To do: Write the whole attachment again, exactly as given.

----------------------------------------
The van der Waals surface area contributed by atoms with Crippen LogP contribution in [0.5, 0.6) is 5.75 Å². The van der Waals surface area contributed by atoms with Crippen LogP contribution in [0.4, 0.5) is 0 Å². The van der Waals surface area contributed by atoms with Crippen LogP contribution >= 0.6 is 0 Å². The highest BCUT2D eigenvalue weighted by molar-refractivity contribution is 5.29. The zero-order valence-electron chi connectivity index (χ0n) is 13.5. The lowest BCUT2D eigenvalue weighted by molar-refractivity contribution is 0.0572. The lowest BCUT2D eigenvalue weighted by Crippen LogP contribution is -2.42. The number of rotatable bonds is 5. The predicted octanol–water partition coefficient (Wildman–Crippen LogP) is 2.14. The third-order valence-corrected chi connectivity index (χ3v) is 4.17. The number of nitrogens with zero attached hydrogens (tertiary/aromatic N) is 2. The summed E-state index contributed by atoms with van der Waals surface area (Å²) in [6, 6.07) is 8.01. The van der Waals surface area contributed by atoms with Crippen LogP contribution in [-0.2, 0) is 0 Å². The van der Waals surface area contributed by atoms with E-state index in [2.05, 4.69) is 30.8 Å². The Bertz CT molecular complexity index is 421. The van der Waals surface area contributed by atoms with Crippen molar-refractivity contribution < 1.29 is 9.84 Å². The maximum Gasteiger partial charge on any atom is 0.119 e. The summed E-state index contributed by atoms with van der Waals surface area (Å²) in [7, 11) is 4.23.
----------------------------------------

The van der Waals surface area contributed by atoms with Crippen LogP contribution in [0.5, 0.6) is 5.75 Å². The van der Waals surface area contributed by atoms with Crippen LogP contribution in [0.4, 0.5) is 0 Å². The van der Waals surface area contributed by atoms with Crippen LogP contribution >= 0.6 is 0 Å². The highest BCUT2D eigenvalue weighted by molar-refractivity contribution is 5.29. The zero-order valence-electron chi connectivity index (χ0n) is 13.5. The lowest BCUT2D eigenvalue weighted by molar-refractivity contribution is 0.0572. The lowest BCUT2D eigenvalue weighted by Crippen LogP contribution is -2.42. The number of rotatable bonds is 5. The predicted octanol–water partition coefficient (Wildman–Crippen LogP) is 2.14. The third-order valence-corrected chi connectivity index (χ3v) is 4.17. The number of nitrogens with zero attached hydrogens (tertiary/aromatic N) is 2. The summed E-state index contributed by atoms with van der Waals surface area (Å²) in [6, 6.07) is 8.01. The van der Waals surface area contributed by atoms with Crippen LogP contribution in [-0.2, 0) is 0 Å². The van der Waals surface area contributed by atoms with E-state index in [2.05, 4.69) is 30.8 Å². The Bertz CT molecular complexity index is 421. The van der Waals surface area contributed by atoms with Crippen molar-refractivity contribution < 1.29 is 9.84 Å². The maximum Gasteiger partial charge on any atom is 0.119 e. The summed E-state index contributed by atoms with van der Waals surface area (Å²) in [7, 11) is 4.23.